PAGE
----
New rules on how research is paid for and used will have a big impact on companies – including retailers – that publicly report their results.

This month the second Markets in Financial Instruments Directive (MiFID II) came into effect. The purpose of this European-wide regulation is to improve transparency and standardise disclosure across European financial markets.

One consequence is investment banks will now need to price research separately from sales and trading execution.

Going forward, research will need to be paid for by institutions directly rather than bundled as part of their trading commissions, and only those institutions that pay for the research can receive it.

Research may also be paid for by the companies being covered, and in that case anyone will be able to receive it.

With regard to this type of research, it is unlikely to be impartial, and will therefore be seen as having less value in the decision-making process of investors.

The media has discussed at length the impact on banks and financial institutions. Few have written about the potentially negative impact on listed companies – specifically the potential for a material reduction of independent research coverage.

“Research matters; it provides a third-party assessment of a company’s performance and the investment opportunity that might exist”

Research matters; it provides a third-party assessment of a company’s performance and the investment opportunity that might exist.

By outlining this potential, this in turn can help drive a company’s valuation, and clearly the more widely the research can be spread, the greater the impact.

Also at times of more challenging trading conditions, a good analyst can help maintain investor support in a company, highlighting the reasons for any short-term underperformance and take a longer-term perspective on the investment story, potentially reducing the number of sellers, and consequently supporting a price.

Reduced analyst presence

The visible impact of MiFID II will be reduced analyst presence in results presentations.

This will result in less coverage, which may well lead to less trading in shares. Lower liquidity tends to result in lower valuations, and this is as true for the listed retail sector as any other.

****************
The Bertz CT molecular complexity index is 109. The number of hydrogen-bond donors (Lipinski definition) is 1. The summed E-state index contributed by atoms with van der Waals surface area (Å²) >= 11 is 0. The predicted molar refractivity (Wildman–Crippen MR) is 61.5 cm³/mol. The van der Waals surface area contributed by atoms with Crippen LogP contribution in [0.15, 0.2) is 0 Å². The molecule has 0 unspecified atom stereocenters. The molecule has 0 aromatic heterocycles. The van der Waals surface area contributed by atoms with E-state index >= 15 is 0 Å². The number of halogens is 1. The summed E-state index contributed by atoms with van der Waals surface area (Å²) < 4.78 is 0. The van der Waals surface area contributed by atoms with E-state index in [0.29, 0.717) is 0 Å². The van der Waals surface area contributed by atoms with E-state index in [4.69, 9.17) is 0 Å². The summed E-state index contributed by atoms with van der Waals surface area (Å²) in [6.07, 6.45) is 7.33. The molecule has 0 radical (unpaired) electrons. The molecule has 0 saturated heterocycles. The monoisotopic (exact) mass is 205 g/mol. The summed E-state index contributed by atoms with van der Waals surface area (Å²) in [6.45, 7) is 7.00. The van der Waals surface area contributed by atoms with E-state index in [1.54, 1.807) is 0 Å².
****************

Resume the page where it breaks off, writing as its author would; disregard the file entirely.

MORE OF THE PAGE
For the larger retailers with market caps above, say, £700m, they may be less impacted by these changes. They will likely continue to receive coverage from the larger investment banks, given they provide sufficient liquidity to justify that coverage.

This research will be funded by the wide number of institutions that desire the coverage. But the consequence of this funding route is that only those fund managers who pay for research will be able to receive research.

Notes will not be widely distributed and this may well have an impact on wider investor knowledge of companies and, subsequently, liquidity and valuations.

The greater issue lies with companies with a market cap below £700m that face a much bleaker coverage outlook.

“Company paid-for research is rarely viewed as independent and, as a consequence, is less valuable as an investment tool. Similarly the reduction in the depth of coverage is unlikely to be positive”

Investor paid-for research is likely to be far more limited. In an extreme case, research coverage may fall to a couple of analysts who are paid by the company to publish research.

While this is the norm for many micro-cap companies, the effect is likely to creep up the market capitalisation scale.

Company paid-for research is rarely viewed as independent and, as a consequence, is less valuable as an investment tool. Similarly, the reduction in the depth of coverage is unlikely to be positive.

The outcome is that certain companies are likely to fall off investors’ radars with the implied negative outcome on valuations as liquidity dries up.

What should companies do? Identifying good research houses that are focused on delivering a high-quality product will be essential. Corporate brokers may also be required to work much harder on a company’s behalf to deliver the story to the wider investment community.

That said, the longer-term strategic question for smaller-cap companies is likely to be: is the public market the right place to be at all?

  • Mervyn Metcalf is managing director at Dean Street Advisers